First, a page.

Around Aggieland

2019 President’s Associates Virtual Ball by the numbers

The President’s Associates Ball alternates each year between the large President’s Associates Ball gala event and the President’s
Associates Virtual Ball. In spring 2019, the NMSU Foundation held a Virtual Ball that featured an online auction, sponsorship
opportunities and three mini dinners at local restaurants attended by supporters and President’s Associates Scholars.

Mark your calendars for the 2020 President’s Associates Ball 

Saturday, April 18, 2020 

Posted by grel in Fall 2019

DACC Dental Hygiene Program helps improve smiles in Las Cruces, across the globe

Imagine a college experience with service learning that makes a profound difference in the lives of students and their clients. The NMSU Doña Ana Community College Dental Hygiene Program has served the needs of the poor in India, provided dental services to local children and helped pioneer a dental clinic at Las Cruces Public School’s Lynn Middle School, the first community school in southern New Mexico.  

The middle school provides services to children and their families to improve health, well-being and student learning. The DACC Happy Smiles School based dental clinic at Lynn also is the first of its kind in the southern part of the state. 

Lynn partners with community agencies to bring mental health services, a food pantry, clothing and free dental services to students. Working with those in need is nothing new for DACC Dental Program students. 

In early 2018, 30 students, dental and medical professionals traveled to India and provided free dental services to more than 3,500 children and adults. The program also put together its first Happy Smiles two-day free dental hygiene clinic that served children from ages 2-14 who had no dental insurance or access to dental services.   

“Dental services play a significant role in developing healthy children and healthy communities,” says Elmer Gonzalez, program director of the Dental Hygiene Program. “The work we do at the clinic will improve oral health awareness, disease prevention, and provide school children with the tools to grow and develop positive oral health habits.” 

The dental clinic at Lynn opened in April 2019. The clinic operates every Wednesday, and sees at least five children per day. Two dental hygiene students provide dental health services to build their clinical and social skills. Faculty members supervise DACC students at all times. 

DACC students Justice Au (right) and Ariana Armijo provide dental health services at the clinic, which opened in April 2019.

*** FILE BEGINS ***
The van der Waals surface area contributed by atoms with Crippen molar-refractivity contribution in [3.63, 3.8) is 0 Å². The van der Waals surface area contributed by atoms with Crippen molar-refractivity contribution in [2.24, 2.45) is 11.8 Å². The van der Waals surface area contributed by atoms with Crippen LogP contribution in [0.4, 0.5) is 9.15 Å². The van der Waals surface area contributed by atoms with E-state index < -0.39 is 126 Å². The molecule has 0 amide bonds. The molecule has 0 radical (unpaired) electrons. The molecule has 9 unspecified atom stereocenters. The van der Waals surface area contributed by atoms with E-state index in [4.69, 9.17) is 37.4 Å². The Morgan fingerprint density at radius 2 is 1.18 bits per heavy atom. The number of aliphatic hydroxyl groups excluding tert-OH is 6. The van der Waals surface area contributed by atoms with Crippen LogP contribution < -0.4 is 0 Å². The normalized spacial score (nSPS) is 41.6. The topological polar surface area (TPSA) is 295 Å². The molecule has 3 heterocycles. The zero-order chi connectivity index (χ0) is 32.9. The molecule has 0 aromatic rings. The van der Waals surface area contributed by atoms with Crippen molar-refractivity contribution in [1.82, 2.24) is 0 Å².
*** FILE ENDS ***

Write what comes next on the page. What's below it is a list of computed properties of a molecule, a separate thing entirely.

“The faculty and students at Lynn are very welcoming and make our services feel appreciated,” says Janaya Bunker, a Lynn graduate and the DACC Dental Clinic Coordinator at the school. 

Thanks to Gonzalez and the NMSU Foundation, corporate sponsors have provided funding for this collaboration. Delta Dental of New Mexico has provided two grants to purchase mobile dental equipment and funding for services. The Anderson Charitable Foundation also awarded a challenge grant after the Community Foundation of Southern New Mexico awarded resources for a dental clinic in southern Doña Ana County. Another project scheduled for the 2019-2020 winter holiday break is a trip to provide dental services to clients in Vietnam. 

Eddie Binder

Elmer Gonzalez, program director of the DACC Dental Hygiene Program, treats a student at the dental clinic at Lynn Middle School in Las Cruces.

Posted by grel in Fall 2019

Faculty Successes Fall 2019

Reza Foudazi

Foudazi to develop new technologies for advanced water treatment

Reza Foudazi, NMSU chemical and materials engineering assistant professor, is working on a project involving new methods for advanced water treatment. 

He has received a three-year, nearly $315,000 grant from the National Science Foundation for his project, “Stimuli-responsive membranes from mesophase templating.” Through the development of new membrane technologies, Foudazi’s project will evaluate how to provide access to low-cost, energy-efficient and environmentally sustainable methods for water treatment processes. Many types of membranes are routinely used in water treatment including microfiltration, ultrafiltration, nanofiltration and reverse osmosis.   

“The overall goal of this project is to develop ultrafiltration membranes through cost-effective green chemistry, while simultaneously increasing their permeability, to reduce the cost and energy of water treatment,” Foudazi says. “The key feature in this project is to have the membrane stimuli responsive. We design the membranes in a way that their pore size can be changed by the temperature or the pH of the water.”

Tiffany Acosta

Kevin Houston


Professor awarded $1.48 million grant to study Tamoxifen resistance